When Congress drew up a $350 billion program to provide relief to small businesses struggling to stay afloat during the COVID-19 pandemic, most lawmakers probably did not imagine that companies like Hersha Hospitality would stand to benefit.
The publicly-traded company based in Pennsylvania, according to its website, owns and operates 48 “high-quality upscale” and “luxury” hotel properties from California and Florida to New York City and Washington, D.C. As recently as 2018, it was flush enough to approve a $100 million plan to buy back its own stocks and pay its top executives over $10 million.
But the coronavirus’ near-shutdown of the hospitality sector drove Hersha Hospitality to apply for help through the Paycheck Protection Program (PPP), the fund set up by Congress in the CARES Act legislation that passed last month. And it used a bit of bait-and-switch for the regulators. Instead of applying for one loan, the company has applied for loans for all 48 of its hotel properties.
According to a filing with the Securities and Exchange Commission reviewed by The Daily Beast, subsidiaries of Hersha Hospitality—limited liability companies tied to each of their properties—announced they had filed for PPP loans on April 6, three days after the program opened for applications.
It’s not known whether Hersha Hospitality received any government funds, but the fact that a publicly-traded company with far more access to credit and financial help was competing for the same loans as smaller mom-and-pop businesses illustrates the flaws of Washington’s hastily-assembled response to the virus’ economic effects.
The PPP has provided relief for thousands of the smaller enterprises that need the most help. Officials like Treasury Secretary Steven Mnuchin say the program’s Main Street impact is borne out by the fact that smaller community banks have provided 60 percent of all PPP loans. However, Hersha Hospitality is just one of many larger, publicly-traded companies that also stood to benefit from the program. An investigation by the Associated Press found that close to 100 publicly traded companies—some of which were facing financial trouble before the pandemic—got a combined $365 million in low-interest government loans.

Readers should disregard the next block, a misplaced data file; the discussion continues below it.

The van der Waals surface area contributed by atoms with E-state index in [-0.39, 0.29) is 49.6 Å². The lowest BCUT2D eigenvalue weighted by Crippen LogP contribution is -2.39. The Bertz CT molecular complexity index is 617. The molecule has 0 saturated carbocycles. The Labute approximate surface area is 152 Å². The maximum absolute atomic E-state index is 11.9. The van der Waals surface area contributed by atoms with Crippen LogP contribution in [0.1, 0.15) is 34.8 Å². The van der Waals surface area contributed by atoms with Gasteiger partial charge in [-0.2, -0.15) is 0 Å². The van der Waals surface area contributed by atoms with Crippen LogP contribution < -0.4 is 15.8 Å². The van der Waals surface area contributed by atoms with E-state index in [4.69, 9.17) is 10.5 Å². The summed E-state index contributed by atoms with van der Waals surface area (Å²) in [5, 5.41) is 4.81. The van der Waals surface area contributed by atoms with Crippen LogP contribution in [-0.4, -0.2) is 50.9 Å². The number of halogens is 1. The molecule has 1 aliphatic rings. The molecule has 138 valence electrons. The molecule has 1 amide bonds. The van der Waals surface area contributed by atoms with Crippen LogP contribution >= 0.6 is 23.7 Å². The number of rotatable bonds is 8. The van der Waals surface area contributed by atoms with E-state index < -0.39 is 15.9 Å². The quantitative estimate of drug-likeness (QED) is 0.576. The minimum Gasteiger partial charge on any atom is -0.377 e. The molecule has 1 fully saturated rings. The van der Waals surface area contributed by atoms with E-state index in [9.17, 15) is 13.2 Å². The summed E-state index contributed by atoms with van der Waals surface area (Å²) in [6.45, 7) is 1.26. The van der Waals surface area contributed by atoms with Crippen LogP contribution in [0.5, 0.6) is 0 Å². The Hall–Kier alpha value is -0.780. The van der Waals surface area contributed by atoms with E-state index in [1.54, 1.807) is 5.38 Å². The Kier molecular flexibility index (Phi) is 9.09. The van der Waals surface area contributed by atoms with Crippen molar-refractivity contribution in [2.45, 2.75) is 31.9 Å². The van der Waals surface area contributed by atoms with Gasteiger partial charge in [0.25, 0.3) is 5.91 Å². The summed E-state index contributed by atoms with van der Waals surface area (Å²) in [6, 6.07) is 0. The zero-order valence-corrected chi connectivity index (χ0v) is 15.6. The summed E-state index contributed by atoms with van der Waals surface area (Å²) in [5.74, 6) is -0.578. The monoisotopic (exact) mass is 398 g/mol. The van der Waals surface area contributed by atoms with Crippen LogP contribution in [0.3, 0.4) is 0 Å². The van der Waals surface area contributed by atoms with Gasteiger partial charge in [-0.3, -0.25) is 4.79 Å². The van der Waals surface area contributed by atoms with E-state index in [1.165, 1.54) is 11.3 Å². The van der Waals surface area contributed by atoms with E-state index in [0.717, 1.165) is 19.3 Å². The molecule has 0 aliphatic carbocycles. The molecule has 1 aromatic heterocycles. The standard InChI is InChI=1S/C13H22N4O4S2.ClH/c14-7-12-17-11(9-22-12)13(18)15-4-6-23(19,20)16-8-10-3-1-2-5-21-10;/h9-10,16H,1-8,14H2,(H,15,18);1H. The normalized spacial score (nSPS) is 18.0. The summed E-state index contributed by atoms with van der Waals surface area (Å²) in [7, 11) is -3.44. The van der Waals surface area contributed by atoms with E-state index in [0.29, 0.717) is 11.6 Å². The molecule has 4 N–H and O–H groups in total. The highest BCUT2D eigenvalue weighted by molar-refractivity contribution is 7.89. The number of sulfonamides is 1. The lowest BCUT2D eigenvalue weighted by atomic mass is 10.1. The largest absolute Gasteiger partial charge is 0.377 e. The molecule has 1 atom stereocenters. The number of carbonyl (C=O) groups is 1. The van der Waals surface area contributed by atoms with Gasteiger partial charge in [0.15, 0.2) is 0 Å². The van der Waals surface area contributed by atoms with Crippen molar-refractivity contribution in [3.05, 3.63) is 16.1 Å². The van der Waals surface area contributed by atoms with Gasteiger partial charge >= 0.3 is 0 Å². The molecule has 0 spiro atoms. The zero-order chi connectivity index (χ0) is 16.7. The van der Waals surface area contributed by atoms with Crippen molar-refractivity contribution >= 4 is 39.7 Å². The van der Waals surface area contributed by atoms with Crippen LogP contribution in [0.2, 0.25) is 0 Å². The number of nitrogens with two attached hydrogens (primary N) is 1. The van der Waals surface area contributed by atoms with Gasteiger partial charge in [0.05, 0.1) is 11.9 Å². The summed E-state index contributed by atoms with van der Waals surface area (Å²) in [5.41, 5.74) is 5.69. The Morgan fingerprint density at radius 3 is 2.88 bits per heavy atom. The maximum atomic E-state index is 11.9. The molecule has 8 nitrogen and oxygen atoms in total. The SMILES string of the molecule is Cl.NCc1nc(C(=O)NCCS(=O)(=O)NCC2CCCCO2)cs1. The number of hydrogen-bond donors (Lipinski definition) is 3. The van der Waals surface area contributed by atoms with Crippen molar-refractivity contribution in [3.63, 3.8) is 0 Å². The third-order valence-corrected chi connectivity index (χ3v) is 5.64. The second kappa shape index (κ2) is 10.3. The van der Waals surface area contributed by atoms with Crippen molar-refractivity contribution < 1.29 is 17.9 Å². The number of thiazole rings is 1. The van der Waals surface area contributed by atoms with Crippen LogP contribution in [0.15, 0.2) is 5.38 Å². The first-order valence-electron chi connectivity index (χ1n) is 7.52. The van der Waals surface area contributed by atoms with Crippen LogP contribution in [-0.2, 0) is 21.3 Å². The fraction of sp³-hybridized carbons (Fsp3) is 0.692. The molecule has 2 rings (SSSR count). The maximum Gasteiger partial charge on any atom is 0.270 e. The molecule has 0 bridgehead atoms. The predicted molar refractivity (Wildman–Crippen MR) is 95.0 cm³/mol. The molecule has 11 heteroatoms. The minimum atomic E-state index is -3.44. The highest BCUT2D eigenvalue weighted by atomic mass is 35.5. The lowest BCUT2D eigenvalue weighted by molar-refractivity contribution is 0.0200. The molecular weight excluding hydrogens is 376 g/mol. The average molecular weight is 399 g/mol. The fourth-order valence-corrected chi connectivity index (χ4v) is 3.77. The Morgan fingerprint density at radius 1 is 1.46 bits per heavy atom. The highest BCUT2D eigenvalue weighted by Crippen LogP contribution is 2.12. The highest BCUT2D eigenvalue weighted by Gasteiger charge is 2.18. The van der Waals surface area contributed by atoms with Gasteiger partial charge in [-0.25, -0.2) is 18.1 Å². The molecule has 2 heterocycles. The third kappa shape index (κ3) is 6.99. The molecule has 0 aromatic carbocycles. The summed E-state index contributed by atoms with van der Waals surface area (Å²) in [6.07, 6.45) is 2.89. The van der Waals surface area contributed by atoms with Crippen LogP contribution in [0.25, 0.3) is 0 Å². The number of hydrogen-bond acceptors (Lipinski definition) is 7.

Companies in the hospitality sector have been afforded a special advantage, thanks to a carve-out in the CARES Act—won after intense lobbying from the hotel and restaurant industry—that stipulates that entities are eligible for loans if they have fewer than 500 employees “per physical location.” That opened the door for restaurant chains like Potbelly and Shake Shack, which received $10 million PPP loans each—though Shake Shack has since returned the loan and is now laying off employees. The provision may have opened the door too for Hersha, which applied for PPP through subsidiaries.
The mad dash for money resulted in a rapid draining of the program’s funds. Less than two weeks and just over 1.6 million approved applications after it started, the PPP was broke—leaving many more hard-hit small business owners that didn’t get a response to their application without any lifeline. On Tuesday, the Senate approved a bill to send another $310 billion to replenish the PPP, though the financial institutions doing the lending have warned that even a major infusion of cash won’t mean that every qualified applicant gets a loan. The new bill does not strike the hospitality industry-friendly exemptions.